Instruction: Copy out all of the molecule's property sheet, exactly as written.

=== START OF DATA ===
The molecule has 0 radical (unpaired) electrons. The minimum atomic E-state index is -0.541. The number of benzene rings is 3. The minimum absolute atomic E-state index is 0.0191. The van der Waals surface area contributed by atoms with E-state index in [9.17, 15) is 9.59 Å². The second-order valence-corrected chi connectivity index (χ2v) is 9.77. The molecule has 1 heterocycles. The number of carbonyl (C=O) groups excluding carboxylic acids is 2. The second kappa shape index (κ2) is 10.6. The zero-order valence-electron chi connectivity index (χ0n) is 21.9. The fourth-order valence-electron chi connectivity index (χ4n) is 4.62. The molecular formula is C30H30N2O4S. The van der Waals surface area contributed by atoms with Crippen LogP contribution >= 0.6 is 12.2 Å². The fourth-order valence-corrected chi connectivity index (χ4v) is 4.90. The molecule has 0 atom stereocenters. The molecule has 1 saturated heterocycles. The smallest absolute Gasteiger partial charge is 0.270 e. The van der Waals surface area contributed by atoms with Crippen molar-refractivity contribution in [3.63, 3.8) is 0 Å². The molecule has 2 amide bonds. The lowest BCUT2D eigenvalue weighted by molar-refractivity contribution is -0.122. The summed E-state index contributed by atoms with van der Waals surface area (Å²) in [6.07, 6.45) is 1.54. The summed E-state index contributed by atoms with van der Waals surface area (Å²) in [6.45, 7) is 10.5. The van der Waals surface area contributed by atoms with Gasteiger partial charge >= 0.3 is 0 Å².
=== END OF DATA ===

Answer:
The molecule has 0 radical (unpaired) electrons. The minimum atomic E-state index is -0.541. The number of benzene rings is 3. The minimum absolute atomic E-state index is 0.0191. The van der Waals surface area contributed by atoms with E-state index in [9.17, 15) is 9.59 Å². The second-order valence-corrected chi connectivity index (χ2v) is 9.77. The molecule has 1 heterocycles. The number of carbonyl (C=O) groups excluding carboxylic acids is 2. The second kappa shape index (κ2) is 10.6. The zero-order valence-electron chi connectivity index (χ0n) is 21.9. The fourth-order valence-electron chi connectivity index (χ4n) is 4.62. The molecular formula is C30H30N2O4S. The van der Waals surface area contributed by atoms with Crippen LogP contribution >= 0.6 is 12.2 Å². The fourth-order valence-corrected chi connectivity index (χ4v) is 4.90. The molecule has 0 atom stereocenters. The molecule has 1 saturated heterocycles. The smallest absolute Gasteiger partial charge is 0.270 e. The van der Waals surface area contributed by atoms with Crippen molar-refractivity contribution in [3.63, 3.8) is 0 Å². The molecule has 2 amide bonds. The lowest BCUT2D eigenvalue weighted by molar-refractivity contribution is -0.122. The summed E-state index contributed by atoms with van der Waals surface area (Å²) in [6.07, 6.45) is 1.54. The summed E-state index contributed by atoms with van der Waals surface area (Å²) in [6.45, 7) is 10.5. The van der Waals surface area contributed by atoms with Gasteiger partial charge >= 0.3 is 0 Å².